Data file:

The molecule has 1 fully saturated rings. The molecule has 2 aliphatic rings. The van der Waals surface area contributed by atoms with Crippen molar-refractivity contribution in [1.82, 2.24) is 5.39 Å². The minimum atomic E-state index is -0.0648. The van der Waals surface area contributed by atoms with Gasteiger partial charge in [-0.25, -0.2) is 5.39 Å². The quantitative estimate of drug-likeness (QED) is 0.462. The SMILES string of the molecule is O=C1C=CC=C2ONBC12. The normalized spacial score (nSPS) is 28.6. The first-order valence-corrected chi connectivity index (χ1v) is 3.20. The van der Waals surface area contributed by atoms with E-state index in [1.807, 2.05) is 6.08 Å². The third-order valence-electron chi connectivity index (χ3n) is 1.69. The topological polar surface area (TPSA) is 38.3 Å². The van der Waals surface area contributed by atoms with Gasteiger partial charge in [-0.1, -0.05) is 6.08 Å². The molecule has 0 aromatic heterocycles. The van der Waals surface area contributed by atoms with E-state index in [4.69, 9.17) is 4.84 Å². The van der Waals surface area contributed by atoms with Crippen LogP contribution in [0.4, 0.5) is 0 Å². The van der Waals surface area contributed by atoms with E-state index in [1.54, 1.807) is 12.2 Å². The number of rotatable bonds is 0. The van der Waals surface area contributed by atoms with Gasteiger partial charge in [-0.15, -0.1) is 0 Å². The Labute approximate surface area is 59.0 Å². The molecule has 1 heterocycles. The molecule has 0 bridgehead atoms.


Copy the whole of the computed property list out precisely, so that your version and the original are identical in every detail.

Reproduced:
The molecule has 1 fully saturated rings. The molecule has 2 aliphatic rings. The van der Waals surface area contributed by atoms with Crippen molar-refractivity contribution in [1.82, 2.24) is 5.39 Å². The minimum atomic E-state index is -0.0648. The van der Waals surface area contributed by atoms with Gasteiger partial charge in [-0.25, -0.2) is 5.39 Å². The quantitative estimate of drug-likeness (QED) is 0.462. The SMILES string of the molecule is O=C1C=CC=C2ONBC12. The normalized spacial score (nSPS) is 28.6. The first-order valence-corrected chi connectivity index (χ1v) is 3.20. The van der Waals surface area contributed by atoms with E-state index in [1.807, 2.05) is 6.08 Å². The third-order valence-electron chi connectivity index (χ3n) is 1.69. The topological polar surface area (TPSA) is 38.3 Å². The van der Waals surface area contributed by atoms with Gasteiger partial charge in [-0.1, -0.05) is 6.08 Å². The molecule has 0 aromatic heterocycles. The van der Waals surface area contributed by atoms with E-state index in [4.69, 9.17) is 4.84 Å². The van der Waals surface area contributed by atoms with Crippen LogP contribution in [0.4, 0.5) is 0 Å². The van der Waals surface area contributed by atoms with E-state index in [1.54, 1.807) is 12.2 Å². The number of rotatable bonds is 0. The van der Waals surface area contributed by atoms with Gasteiger partial charge in [-0.15, -0.1) is 0 Å². The Labute approximate surface area is 59.0 Å². The molecule has 1 heterocycles. The molecule has 0 bridgehead atoms.